Local businesses navigate CDC mask update

NILES — Recent announcements from local and national governments regarding masks has business owners across the country deciding how to proceed.

The Centers for Disease Control and Prevention announced last week that people who are fully vaccinated no longer have to wear masks in many indoor situations.

Laura Hollister, co-owner of Apothica Teas, 222 E. Main St., Niles will not be interrogating guests regarding their vaccination status as they walk in the store. Instead, she is trusting patrons to be honest about their status and to wear a mask if necessary.

“I’ve had six toddlers,” she said. “That means I learned how to choose my battles. When people come in the door, I either have to trust that they’re telling me the truth or know that I can’t possibly know.”

Hollister said she has a cautious clientele that typically prefers to wear masks even if they have been vaccinated. She also said that both herself and her staff are fully vaccinated and that her staff had input on the business’ mask plan going forward.

“After speaking to the staff working upfront, they’re comfortable with me saying that we expect people to wear a mask if they haven’t had their shots, but we’re not going to ask you to prove it or anything. We’re not going to question it.”

Apothica Teas recently began offering a private dining room for guests with medical issues such as immunodeficiency. The private dining room is offered twice per week by appointment only.

“If people have medical issues that make it impossible for them to do in-person dining with the new lifted restrictions, we wanted to offer them some sense of hope and normalcy.”

According to Hollister, she already has eight such appointments scheduled.

“I honestly didn’t think there would be that strong response,” she said. “I wanted it to be available, but I didn’t think there’d be that many people taking us up on it. There really is a demand for that subset that the vaccine is not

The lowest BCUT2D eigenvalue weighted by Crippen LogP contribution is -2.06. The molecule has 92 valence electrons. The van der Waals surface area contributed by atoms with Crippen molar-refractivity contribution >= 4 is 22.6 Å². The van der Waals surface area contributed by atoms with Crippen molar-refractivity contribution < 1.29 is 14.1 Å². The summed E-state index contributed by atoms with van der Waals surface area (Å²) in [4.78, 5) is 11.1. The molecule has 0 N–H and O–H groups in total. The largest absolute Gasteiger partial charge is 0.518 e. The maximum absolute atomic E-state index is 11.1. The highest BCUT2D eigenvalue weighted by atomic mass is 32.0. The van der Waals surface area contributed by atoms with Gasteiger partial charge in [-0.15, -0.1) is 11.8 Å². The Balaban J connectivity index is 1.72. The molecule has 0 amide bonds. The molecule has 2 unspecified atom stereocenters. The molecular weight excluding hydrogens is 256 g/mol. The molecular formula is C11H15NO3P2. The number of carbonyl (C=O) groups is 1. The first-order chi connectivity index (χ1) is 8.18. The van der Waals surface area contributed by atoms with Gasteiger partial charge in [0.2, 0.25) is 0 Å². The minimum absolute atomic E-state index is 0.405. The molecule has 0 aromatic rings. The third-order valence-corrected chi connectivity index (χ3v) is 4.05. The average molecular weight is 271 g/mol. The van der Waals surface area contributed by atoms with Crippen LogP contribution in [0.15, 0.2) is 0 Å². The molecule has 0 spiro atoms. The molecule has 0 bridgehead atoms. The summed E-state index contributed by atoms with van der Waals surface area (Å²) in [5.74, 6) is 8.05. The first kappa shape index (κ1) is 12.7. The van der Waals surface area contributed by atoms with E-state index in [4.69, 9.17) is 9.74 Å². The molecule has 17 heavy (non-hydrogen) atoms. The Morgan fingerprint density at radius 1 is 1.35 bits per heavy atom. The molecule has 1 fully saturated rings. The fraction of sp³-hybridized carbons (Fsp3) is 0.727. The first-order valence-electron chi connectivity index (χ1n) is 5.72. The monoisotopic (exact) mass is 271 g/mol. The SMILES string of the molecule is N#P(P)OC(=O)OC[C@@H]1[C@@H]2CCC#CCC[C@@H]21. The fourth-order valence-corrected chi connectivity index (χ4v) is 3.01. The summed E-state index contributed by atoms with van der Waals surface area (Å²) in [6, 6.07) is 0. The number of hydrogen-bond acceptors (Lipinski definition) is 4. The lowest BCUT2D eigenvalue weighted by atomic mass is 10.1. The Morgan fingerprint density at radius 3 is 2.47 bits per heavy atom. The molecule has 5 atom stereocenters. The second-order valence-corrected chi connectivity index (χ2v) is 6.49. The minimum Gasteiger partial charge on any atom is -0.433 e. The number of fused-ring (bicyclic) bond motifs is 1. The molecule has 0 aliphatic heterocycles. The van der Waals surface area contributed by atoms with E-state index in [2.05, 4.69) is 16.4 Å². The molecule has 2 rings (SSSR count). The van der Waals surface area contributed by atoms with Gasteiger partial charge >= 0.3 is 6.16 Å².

helping.”

Hollister feels good about providing the community with a private, safe dine-in experience.

“It gave me the freedom to not ask people the questions on Saturday,” she said. “When you see a large crowd of people coming in, it is what it is. I felt like I am providing an alternative, and it makes me feel good about not worrying about it. It gave me the freedom to not angst.

Like Hollister and many other businesses, Cathy Franz of women’s retail store The Marshall Shoppe, 138 S. Front St., Dowagiac, is figuring out how to handle mask requirements for her store.

For now, Franz and her staff will continue to wear masks in the store.

“I think it might make customers more comfortable,” she said. “If customers come in, and they say they’ve been vaccinated and ask if they can take their masks off, I will be fine with it. I just think that, for the comfort level of the customers, we will probably keep wearing them here for a while.”

While the CDC’s update said people who are fully vaccinated don’t have to wear masks indoors, Franz noticed that the majority of her customers wore masks this week.

“We’re just going to gauge everything on the customers,” she said. “Even now, it seems that peoples’ comfort levels still prefer the use of masks.”

Franz does hope that the loosening of COVID restrictions leads to an increase in traffic for
businesses.

“If anything, I hope it gets people out,” she said. “Even though traffic is improving and the weather is improving, we’re not at the numbers we experienced pre-COVID. So hopefully more people will be comfortable getting out after being afraid to.”

The future is uncertain when it comes to the virus, but Hollister hopes people will be honest about vaccinations as to look out
for others.

“We’re just trusting people to use common sense and be responsible adults,” Hollister said. “I feel like to a certain extent, that’s all you can do.”

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